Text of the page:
Istanbul ferry operator İDO launches debt restructuring talks
The seabus and fast ferry company of Istanbul, known as İDO, has launched talks with its creditors to restructure a debt stemming from a loan which it obtained to buy vessels and equipment, Reuters reported on Feb. 7.
İDO had problems repaying the $500 million loan since its operations generate revenue in Turkish Liras, according to the report.
The ferry operator’s creditors mandated Lazard – one of the world’s leading financial advisory and asset management firm, advising on mergers, acquisitions, and restructuring – to carry out the talks with İDO.
In November last year, İDO announced that it had shut down inner city lines due to “economic reasons,” citing the depreciation of the Turkish Lira and the tender of a bridge across a major bay neighboring Istanbul.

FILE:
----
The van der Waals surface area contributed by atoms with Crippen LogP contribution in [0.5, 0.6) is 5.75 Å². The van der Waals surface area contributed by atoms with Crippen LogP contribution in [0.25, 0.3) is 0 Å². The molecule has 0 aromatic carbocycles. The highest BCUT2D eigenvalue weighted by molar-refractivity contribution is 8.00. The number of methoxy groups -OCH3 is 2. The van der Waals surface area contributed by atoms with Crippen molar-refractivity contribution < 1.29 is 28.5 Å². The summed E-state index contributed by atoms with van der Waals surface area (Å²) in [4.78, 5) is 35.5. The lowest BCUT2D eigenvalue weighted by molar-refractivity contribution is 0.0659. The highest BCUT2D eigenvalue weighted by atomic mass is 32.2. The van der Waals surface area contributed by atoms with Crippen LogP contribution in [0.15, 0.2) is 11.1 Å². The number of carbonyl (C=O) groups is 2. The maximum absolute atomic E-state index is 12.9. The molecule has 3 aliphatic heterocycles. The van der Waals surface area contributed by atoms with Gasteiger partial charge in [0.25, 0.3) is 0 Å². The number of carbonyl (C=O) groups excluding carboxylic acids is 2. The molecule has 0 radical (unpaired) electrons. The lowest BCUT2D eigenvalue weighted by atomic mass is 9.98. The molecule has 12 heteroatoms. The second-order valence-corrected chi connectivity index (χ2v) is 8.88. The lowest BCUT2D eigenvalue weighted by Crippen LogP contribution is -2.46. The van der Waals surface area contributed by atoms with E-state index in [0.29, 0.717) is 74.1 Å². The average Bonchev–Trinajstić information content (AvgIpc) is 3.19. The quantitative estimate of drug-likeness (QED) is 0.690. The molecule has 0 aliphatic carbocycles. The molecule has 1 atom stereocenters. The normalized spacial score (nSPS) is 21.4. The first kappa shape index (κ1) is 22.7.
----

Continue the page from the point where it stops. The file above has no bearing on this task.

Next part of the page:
İDO explained in a statement issued on Nov. 19 that that it could get only a limited 22 percent price increase permit from the municipality in the past three years despite its increasing costs, which it claims to stand at 85 percent.
The Osmangazi Bridge, built over the İzmit Bay and opened in July 2016, has dramatically lowered the demand for the ferry line running between Kocaeli’s Eskihisar and Yalova’s Topçular piers, the company said.
The company cited a government incentive provided for the bridge operators, which came after the opening of the bridge in 2016, naming the drop in the bridge fee “unfair competition.”
İDO, however, later decided to continue its operations in Istanbul.
İDO operated its fast ferry lines, starting from 1987, within the Istanbul Metropolitan Municipality until it was acquired by the Tepe-Akfen-Souter-Sera consortium for $861 million.